A hearing was held Thursday afternoon in the case of a Fairfield Township woman who prevailed in Butler County Common Pleas Court with an order for UC Health West Chester Hospital to give her husband the controversial drug Ivermectin to treat COVID-19, according to the Journal-News.
Julie Smith, whose 51-year-old husband, Jeffrey Smith, was in the intensive care unit breathing only with the aid of a ventilator, won the ruling from Butler County Common Pleas Judge J. Gregory Howard on Aug. 23.
Three days later, the Centers for Disease Control and Prevention issued an official health advisory, cautioning, “Ivermectin is not authorized or approved by FDA for prevention or treatment of COVID-19,” and stating that the National Institutes of Health have found insufficient data to recommend it for use against the disease.
The medication is mainly used for large animals, such as horses, sheep and cattle, and “can be highly concentrated and result in overdoses when used in humans,” the CDC wrote.
The drug’s manufacturer, Merck, in February announced there was “no scientific basis for a potential therapeutic effect against COVID-19 from pre-clinical studies.”
Julie Smith, whose lawsuit said Jeffrey’s chances of survival had dropped to less than 30%, had a prescription from Dr. Fred Wagshul of Centerville for her husband. Her complaint noted her lawsuit did not seek monetary damages. Instead, “it simply relates to the enforcement of her guardianship decision of a reasonable course of treatment for Jeffrey and the enforcement of his physician’s order and prescription.”
“West Chester Hospital shall immediately administer Ivermectin to Jeffrey Smith in accordance with Dr. Fred Wagshul’s prescription, namely 30 mg of Ivermectin daily for 21 days,” Howard ordered on Aug. 23.
That ruling came after an emergency hearing and is in effect for only 14 days. Today’s hearing before Butler County Common Pleas Judge Michael Oster Jr. is for a preliminary injunction that would lead to a ruling that would cover the entire length of the prescription and possibly beyond.
According to the complaint, Jeffrey tested positive July 9 for COVID-19. On July 15, after excessive coughing, with his oxygen saturation dropping dangerously low, he was admitted to the hospital. He was moved to the ICU later that day.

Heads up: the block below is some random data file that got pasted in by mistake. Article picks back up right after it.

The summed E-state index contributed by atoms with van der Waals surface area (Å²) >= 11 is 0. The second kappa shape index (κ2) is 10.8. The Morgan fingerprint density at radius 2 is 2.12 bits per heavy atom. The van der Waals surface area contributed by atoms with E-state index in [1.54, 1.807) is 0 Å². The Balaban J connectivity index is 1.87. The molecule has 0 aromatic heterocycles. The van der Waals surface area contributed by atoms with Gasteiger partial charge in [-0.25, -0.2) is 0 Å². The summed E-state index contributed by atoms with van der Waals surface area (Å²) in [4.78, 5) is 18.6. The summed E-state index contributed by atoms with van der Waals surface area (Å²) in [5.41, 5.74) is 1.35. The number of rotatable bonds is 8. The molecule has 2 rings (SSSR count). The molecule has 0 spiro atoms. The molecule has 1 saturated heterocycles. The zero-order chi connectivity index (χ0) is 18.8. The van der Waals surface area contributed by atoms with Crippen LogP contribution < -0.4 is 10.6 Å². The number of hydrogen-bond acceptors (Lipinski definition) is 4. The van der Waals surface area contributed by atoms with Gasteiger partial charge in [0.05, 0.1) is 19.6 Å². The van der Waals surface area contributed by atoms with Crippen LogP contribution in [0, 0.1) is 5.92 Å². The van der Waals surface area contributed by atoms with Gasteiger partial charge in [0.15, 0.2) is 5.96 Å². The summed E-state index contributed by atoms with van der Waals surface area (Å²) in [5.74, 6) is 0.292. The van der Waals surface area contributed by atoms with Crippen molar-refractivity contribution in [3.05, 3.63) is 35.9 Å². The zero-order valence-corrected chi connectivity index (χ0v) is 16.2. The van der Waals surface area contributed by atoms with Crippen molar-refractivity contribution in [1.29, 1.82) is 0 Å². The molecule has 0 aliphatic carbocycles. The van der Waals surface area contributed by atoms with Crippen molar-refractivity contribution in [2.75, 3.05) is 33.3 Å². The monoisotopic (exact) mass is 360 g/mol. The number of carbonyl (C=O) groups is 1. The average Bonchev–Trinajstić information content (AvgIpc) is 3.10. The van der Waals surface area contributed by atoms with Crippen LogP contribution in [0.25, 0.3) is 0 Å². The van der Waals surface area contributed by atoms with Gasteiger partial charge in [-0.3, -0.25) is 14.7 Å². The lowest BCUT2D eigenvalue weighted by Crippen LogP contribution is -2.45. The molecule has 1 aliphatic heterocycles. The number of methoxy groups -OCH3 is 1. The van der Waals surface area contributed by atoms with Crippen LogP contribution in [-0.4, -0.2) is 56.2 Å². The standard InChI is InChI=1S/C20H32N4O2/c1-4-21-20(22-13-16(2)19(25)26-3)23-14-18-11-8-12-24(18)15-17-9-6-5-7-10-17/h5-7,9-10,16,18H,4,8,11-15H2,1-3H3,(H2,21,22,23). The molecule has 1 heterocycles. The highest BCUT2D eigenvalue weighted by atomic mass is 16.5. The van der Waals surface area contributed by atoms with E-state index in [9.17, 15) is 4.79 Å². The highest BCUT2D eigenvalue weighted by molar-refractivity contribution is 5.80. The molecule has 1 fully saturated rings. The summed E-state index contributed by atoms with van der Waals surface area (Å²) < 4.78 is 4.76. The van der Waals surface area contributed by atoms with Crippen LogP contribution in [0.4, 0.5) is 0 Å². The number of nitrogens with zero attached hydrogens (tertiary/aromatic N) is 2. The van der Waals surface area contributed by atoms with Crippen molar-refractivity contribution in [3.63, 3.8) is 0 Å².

The hospital “treated Jeffrey with its COVID-19 protocol, which consisted of Remdesivir, plasma, and steroids,” the lawsuit states.
On July 27, after a period of “relative stability,” his condition started to decline, his oxygen levels dropping and his condition unstable. From July 28 through July 31, Jeffrey was prone all night on his stomach and flipped on his back during the day, a treatment that works for some, but his condition continued to decline. He was placed on a ventilator Aug. 1.
Two days later, there was a Code Blue, after the sedation drug ran out, allowing Jeffrey to wake up and rip the air tube from his esophagus, disturbing his feeding tube and allowing food particles and toxins to escape into his lungs, the lawsuit states.
With her husband “on death’s doorstep,” according to the lawsuit, the hospital “has exhausted its course of treatment and COVID-19 protocol in treating Jeffrey, which is unacceptable to Ms. Smith.”
The hospital refused to administer Ivermectin after she offered to sign a liability release for the hospital and those working there. She sought the advice of Dr. Waghsul, whom the lawsuit called “one of the foremost experts on using Ivermectin in treating COVID-19 and a founding member of the Front Line COVID-19 Critical Care Alliance. He supports the use of Ivermectin to treat Jeffrey, and prescribed Ivermectin to him.”
Wagshul, a pulmonologist, has a practice with Lung Center of America. He’s also listed as a founding doctor in the FLCCC Alliance, a non-profit organization founded in March 2020 that offers “prevention & treatment protocols for COVID-19."
Attorney Bill Paliobeis, who is representing UC Health, said he could not comment on pending litigation.